There’s a lot more to collecting product and price data than you might realize from the outside. In many websites, today pricing is very location-based and really dependent on the postcode. We use the Bright Data network, which has a sort of microgeographic focus on different regions to get geo-located prices in different areas. A definite use case where Bright Data comes in handy is that we can actually target specific regions, either state within Australia or other countries.

From the data point of view, we try to capture data from the source. Whether it’s an API on the website, we try to capture as much of the data as we can. In the past, we might have just tried to get summary data because the process was slower, but now that we’re able to access most of the public data on most public websites in a more efficient way, we can capture more data, and we can use that to generate more insights. So, for example, instead of just capturing the product name and the price, we’re also capturing ingredients and product specifications, country of origin, and nutritional information about different products. And then in terms of pricing, we’re capturing not only the current price but also the ‘was price’ and the ‘now price’ and any promotional pricing that’s going on. Therefore, we can access a lot more information than we may have been able to in the past. Doing so allows us to provide much better insights to our customers.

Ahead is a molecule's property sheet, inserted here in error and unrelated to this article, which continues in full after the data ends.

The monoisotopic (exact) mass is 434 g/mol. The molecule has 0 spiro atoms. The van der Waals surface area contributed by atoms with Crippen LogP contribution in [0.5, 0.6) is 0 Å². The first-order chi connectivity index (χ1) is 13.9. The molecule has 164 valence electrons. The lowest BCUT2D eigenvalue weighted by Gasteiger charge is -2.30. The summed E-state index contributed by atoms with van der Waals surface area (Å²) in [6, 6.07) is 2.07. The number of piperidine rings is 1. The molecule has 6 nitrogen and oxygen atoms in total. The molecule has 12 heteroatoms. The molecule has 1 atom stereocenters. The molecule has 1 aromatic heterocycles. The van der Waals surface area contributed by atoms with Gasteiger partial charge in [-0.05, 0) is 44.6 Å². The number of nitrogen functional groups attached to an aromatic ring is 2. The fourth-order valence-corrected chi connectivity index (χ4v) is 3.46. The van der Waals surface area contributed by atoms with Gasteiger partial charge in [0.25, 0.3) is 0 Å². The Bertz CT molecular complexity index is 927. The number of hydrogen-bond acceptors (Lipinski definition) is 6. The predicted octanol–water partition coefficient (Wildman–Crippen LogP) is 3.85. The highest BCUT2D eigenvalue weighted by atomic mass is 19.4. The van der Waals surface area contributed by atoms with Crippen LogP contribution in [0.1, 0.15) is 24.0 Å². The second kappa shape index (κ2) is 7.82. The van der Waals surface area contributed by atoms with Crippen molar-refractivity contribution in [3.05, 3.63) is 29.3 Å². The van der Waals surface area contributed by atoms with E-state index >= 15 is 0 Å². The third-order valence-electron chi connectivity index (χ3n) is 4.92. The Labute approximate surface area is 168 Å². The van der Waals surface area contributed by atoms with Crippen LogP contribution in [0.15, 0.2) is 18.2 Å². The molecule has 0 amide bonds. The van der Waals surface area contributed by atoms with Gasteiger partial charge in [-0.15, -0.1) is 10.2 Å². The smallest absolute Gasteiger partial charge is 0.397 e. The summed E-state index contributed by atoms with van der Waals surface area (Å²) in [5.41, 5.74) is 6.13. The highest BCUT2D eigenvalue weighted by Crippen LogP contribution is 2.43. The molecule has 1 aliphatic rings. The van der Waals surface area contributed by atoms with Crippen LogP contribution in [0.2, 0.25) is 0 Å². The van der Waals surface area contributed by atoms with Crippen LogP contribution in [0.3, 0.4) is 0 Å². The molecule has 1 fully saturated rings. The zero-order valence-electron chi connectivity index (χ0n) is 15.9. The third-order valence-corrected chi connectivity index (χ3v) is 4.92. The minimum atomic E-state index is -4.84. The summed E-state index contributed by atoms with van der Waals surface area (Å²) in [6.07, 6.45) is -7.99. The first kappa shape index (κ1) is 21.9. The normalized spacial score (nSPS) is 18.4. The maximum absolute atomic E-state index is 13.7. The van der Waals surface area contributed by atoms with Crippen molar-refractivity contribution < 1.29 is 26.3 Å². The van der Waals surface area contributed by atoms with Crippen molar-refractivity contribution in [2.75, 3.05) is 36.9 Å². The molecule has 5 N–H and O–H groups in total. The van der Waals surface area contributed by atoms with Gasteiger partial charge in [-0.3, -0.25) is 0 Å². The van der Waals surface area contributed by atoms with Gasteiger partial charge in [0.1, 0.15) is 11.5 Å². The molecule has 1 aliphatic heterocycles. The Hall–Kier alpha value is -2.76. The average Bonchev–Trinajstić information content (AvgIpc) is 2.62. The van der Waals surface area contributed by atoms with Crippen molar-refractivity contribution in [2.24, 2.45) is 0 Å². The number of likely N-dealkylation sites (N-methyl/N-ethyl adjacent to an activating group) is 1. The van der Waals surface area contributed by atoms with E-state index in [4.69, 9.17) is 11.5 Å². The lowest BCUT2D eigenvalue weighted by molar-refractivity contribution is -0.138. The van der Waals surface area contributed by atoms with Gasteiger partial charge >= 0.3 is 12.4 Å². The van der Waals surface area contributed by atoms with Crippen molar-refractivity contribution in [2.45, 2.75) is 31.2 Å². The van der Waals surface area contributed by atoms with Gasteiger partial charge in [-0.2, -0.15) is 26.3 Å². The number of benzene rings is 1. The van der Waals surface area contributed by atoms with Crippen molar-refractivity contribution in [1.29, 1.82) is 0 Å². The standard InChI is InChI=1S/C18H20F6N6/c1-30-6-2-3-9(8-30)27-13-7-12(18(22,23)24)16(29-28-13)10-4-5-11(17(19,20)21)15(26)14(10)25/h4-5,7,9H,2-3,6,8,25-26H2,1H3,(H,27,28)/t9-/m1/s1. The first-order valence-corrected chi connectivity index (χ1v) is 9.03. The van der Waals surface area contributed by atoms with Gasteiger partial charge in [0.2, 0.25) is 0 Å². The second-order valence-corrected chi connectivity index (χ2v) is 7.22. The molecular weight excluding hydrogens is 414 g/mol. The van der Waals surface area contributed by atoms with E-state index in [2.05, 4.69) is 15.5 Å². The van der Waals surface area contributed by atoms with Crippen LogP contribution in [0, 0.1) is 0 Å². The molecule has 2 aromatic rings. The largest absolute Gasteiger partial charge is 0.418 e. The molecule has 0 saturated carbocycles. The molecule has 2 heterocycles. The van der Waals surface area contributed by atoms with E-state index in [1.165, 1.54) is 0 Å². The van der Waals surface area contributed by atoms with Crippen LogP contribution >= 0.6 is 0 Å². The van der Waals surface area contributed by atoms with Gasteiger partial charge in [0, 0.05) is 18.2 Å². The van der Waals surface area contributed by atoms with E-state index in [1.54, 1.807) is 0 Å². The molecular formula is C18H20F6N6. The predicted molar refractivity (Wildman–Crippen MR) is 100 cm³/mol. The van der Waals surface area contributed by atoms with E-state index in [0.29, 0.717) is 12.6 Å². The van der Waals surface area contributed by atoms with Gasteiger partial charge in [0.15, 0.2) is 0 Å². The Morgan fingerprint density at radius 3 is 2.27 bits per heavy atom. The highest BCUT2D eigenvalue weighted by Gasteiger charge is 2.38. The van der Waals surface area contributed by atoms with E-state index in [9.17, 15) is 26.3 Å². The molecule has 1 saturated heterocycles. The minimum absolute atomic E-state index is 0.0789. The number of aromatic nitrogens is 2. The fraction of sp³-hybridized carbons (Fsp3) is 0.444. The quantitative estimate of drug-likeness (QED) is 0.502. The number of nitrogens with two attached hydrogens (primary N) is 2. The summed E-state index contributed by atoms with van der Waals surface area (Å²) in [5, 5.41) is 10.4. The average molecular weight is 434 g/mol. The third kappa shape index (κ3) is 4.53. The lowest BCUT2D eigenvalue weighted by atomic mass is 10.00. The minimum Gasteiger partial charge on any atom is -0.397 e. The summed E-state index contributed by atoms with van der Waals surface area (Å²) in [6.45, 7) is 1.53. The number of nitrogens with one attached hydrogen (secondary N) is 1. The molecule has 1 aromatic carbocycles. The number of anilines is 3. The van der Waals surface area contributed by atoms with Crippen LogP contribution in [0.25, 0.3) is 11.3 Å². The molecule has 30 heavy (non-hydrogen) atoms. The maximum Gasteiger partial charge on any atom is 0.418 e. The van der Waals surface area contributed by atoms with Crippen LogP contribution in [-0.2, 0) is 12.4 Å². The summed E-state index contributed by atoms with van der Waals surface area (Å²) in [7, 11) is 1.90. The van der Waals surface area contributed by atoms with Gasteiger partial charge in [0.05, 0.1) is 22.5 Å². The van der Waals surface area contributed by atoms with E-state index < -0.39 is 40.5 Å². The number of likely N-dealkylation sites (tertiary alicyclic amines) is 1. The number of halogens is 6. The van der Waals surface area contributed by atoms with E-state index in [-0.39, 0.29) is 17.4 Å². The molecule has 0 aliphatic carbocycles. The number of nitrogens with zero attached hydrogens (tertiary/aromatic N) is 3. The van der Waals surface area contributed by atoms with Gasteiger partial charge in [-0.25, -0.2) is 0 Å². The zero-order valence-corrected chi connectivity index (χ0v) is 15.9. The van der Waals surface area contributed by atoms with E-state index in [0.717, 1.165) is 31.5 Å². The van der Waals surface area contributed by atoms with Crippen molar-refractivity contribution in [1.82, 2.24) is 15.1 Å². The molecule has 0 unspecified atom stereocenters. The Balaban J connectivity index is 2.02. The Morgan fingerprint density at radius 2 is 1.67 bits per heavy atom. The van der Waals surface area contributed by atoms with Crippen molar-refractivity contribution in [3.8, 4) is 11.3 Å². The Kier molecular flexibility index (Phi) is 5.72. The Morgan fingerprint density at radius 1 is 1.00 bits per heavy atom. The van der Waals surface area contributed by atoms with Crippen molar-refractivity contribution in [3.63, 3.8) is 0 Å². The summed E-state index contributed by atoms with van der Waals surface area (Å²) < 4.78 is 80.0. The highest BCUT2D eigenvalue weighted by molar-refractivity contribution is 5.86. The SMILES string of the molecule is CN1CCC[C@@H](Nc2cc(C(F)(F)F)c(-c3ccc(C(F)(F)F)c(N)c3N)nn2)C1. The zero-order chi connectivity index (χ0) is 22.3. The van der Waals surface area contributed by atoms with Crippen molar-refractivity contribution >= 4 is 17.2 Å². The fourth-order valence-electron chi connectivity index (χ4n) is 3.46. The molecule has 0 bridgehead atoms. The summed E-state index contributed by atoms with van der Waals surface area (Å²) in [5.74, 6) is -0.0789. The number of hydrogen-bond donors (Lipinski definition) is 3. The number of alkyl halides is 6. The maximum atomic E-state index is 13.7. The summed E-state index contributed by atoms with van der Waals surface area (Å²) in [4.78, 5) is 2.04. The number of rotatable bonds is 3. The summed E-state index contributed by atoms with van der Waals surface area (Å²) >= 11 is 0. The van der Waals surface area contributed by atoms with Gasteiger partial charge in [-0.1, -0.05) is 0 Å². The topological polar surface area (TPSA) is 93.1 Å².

Our experience with Bright Data has been wonderful. Customer service has been great, very responsive, and always willing to respond to our queries.